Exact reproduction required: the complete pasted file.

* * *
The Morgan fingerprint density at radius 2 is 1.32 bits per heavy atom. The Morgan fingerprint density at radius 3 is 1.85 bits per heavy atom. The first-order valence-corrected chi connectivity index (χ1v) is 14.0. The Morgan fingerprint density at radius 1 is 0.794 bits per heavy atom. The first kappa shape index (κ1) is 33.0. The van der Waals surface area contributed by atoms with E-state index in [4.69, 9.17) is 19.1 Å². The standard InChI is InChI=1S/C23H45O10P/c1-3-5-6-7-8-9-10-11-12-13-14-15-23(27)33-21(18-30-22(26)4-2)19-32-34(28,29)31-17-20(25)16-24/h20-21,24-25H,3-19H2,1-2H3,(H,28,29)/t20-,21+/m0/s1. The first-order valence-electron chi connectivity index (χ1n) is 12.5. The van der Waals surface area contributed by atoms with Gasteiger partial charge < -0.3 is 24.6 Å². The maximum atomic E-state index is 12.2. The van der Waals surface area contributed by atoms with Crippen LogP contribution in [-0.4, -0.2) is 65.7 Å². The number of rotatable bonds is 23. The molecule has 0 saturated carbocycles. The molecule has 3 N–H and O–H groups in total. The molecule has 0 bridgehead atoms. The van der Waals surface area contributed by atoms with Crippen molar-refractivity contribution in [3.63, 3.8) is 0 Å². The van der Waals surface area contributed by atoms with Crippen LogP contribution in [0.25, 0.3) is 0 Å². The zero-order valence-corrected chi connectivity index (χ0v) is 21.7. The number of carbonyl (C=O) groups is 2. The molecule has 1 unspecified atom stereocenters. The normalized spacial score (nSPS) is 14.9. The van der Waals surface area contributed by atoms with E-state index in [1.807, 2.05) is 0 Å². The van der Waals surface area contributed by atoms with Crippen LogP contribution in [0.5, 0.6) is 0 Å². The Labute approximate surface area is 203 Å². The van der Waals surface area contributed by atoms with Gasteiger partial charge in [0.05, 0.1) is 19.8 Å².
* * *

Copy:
The Morgan fingerprint density at radius 2 is 1.32 bits per heavy atom. The Morgan fingerprint density at radius 3 is 1.85 bits per heavy atom. The first-order valence-corrected chi connectivity index (χ1v) is 14.0. The Morgan fingerprint density at radius 1 is 0.794 bits per heavy atom. The first kappa shape index (κ1) is 33.0. The van der Waals surface area contributed by atoms with E-state index in [4.69, 9.17) is 19.1 Å². The standard InChI is InChI=1S/C23H45O10P/c1-3-5-6-7-8-9-10-11-12-13-14-15-23(27)33-21(18-30-22(26)4-2)19-32-34(28,29)31-17-20(25)16-24/h20-21,24-25H,3-19H2,1-2H3,(H,28,29)/t20-,21+/m0/s1. The first-order valence-electron chi connectivity index (χ1n) is 12.5. The van der Waals surface area contributed by atoms with Gasteiger partial charge < -0.3 is 24.6 Å². The maximum atomic E-state index is 12.2. The van der Waals surface area contributed by atoms with Crippen LogP contribution in [-0.4, -0.2) is 65.7 Å². The number of rotatable bonds is 23. The molecule has 0 saturated carbocycles. The molecule has 3 N–H and O–H groups in total. The molecule has 0 bridgehead atoms. The van der Waals surface area contributed by atoms with Crippen molar-refractivity contribution in [3.63, 3.8) is 0 Å². The van der Waals surface area contributed by atoms with Crippen LogP contribution in [0.25, 0.3) is 0 Å². The zero-order valence-corrected chi connectivity index (χ0v) is 21.7. The number of carbonyl (C=O) groups is 2. The molecule has 1 unspecified atom stereocenters. The normalized spacial score (nSPS) is 14.9. The van der Waals surface area contributed by atoms with E-state index in [1.807, 2.05) is 0 Å². The van der Waals surface area contributed by atoms with Crippen LogP contribution in [0.5, 0.6) is 0 Å². The Labute approximate surface area is 203 Å². The van der Waals surface area contributed by atoms with Gasteiger partial charge in [0.05, 0.1) is 19.8 Å².